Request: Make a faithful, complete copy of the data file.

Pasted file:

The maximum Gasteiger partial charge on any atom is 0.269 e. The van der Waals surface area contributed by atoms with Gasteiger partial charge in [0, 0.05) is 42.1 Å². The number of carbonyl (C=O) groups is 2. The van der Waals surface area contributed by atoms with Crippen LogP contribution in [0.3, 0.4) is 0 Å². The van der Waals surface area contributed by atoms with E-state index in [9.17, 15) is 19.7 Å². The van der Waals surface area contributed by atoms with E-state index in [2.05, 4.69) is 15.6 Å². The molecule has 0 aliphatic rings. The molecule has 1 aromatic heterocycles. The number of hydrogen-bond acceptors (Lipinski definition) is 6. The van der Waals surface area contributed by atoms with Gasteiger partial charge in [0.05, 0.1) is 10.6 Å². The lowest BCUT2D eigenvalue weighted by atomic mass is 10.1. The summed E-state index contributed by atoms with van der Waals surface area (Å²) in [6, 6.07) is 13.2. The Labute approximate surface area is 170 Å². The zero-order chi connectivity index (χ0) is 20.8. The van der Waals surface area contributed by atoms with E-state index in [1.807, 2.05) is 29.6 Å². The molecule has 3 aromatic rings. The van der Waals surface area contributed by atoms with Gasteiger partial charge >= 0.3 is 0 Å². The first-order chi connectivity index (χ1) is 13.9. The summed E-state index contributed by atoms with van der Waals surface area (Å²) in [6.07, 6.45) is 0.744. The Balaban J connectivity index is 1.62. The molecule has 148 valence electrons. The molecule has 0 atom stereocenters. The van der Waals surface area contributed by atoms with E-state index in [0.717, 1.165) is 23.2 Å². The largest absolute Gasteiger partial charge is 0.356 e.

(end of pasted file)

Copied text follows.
The maximum Gasteiger partial charge on any atom is 0.269 e. The van der Waals surface area contributed by atoms with Gasteiger partial charge in [0, 0.05) is 42.1 Å². The number of carbonyl (C=O) groups is 2. The van der Waals surface area contributed by atoms with Crippen LogP contribution in [0.3, 0.4) is 0 Å². The van der Waals surface area contributed by atoms with E-state index in [9.17, 15) is 19.7 Å². The van der Waals surface area contributed by atoms with E-state index in [2.05, 4.69) is 15.6 Å². The molecule has 0 aliphatic rings. The molecule has 1 aromatic heterocycles. The number of hydrogen-bond acceptors (Lipinski definition) is 6. The van der Waals surface area contributed by atoms with Gasteiger partial charge in [0.05, 0.1) is 10.6 Å². The lowest BCUT2D eigenvalue weighted by atomic mass is 10.1. The summed E-state index contributed by atoms with van der Waals surface area (Å²) in [6, 6.07) is 13.2. The Labute approximate surface area is 170 Å². The zero-order chi connectivity index (χ0) is 20.8. The van der Waals surface area contributed by atoms with E-state index in [1.807, 2.05) is 29.6 Å². The molecule has 3 aromatic rings. The van der Waals surface area contributed by atoms with Gasteiger partial charge >= 0.3 is 0 Å². The first-order chi connectivity index (χ1) is 13.9. The summed E-state index contributed by atoms with van der Waals surface area (Å²) in [6.07, 6.45) is 0.744. The Balaban J connectivity index is 1.62. The molecule has 148 valence electrons. The molecule has 0 atom stereocenters. The van der Waals surface area contributed by atoms with E-state index in [0.717, 1.165) is 23.2 Å². The largest absolute Gasteiger partial charge is 0.356 e.